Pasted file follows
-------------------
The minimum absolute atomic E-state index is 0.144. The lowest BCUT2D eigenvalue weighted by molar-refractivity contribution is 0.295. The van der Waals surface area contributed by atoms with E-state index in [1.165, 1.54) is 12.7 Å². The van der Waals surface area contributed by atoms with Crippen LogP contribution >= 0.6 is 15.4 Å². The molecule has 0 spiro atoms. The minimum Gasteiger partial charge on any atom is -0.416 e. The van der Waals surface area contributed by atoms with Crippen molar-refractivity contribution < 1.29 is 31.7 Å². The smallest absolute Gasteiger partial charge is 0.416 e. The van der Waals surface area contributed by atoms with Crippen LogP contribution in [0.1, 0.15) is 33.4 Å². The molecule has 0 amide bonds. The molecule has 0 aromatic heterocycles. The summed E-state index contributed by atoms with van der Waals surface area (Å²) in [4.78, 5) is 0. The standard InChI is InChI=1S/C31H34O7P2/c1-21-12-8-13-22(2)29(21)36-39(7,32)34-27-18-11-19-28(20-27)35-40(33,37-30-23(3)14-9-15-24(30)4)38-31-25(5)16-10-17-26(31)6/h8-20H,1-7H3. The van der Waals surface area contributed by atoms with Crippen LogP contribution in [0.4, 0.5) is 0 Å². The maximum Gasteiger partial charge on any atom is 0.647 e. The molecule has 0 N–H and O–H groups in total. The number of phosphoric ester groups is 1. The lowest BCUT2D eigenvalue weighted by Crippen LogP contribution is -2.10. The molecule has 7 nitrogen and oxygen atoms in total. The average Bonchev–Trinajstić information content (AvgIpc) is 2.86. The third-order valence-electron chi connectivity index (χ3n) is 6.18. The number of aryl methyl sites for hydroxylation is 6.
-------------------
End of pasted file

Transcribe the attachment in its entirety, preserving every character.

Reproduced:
The minimum absolute atomic E-state index is 0.144. The lowest BCUT2D eigenvalue weighted by molar-refractivity contribution is 0.295. The van der Waals surface area contributed by atoms with E-state index in [1.165, 1.54) is 12.7 Å². The van der Waals surface area contributed by atoms with Crippen LogP contribution >= 0.6 is 15.4 Å². The molecule has 0 spiro atoms. The minimum Gasteiger partial charge on any atom is -0.416 e. The van der Waals surface area contributed by atoms with Crippen molar-refractivity contribution < 1.29 is 31.7 Å². The smallest absolute Gasteiger partial charge is 0.416 e. The van der Waals surface area contributed by atoms with Crippen LogP contribution in [0.1, 0.15) is 33.4 Å². The molecule has 0 amide bonds. The molecule has 0 aromatic heterocycles. The summed E-state index contributed by atoms with van der Waals surface area (Å²) in [4.78, 5) is 0. The standard InChI is InChI=1S/C31H34O7P2/c1-21-12-8-13-22(2)29(21)36-39(7,32)34-27-18-11-19-28(20-27)35-40(33,37-30-23(3)14-9-15-24(30)4)38-31-25(5)16-10-17-26(31)6/h8-20H,1-7H3. The van der Waals surface area contributed by atoms with Crippen LogP contribution in [0.4, 0.5) is 0 Å². The maximum Gasteiger partial charge on any atom is 0.647 e. The molecule has 0 N–H and O–H groups in total. The number of phosphoric ester groups is 1. The lowest BCUT2D eigenvalue weighted by Crippen LogP contribution is -2.10. The molecule has 7 nitrogen and oxygen atoms in total. The average Bonchev–Trinajstić information content (AvgIpc) is 2.86. The third-order valence-electron chi connectivity index (χ3n) is 6.18. The number of aryl methyl sites for hydroxylation is 6.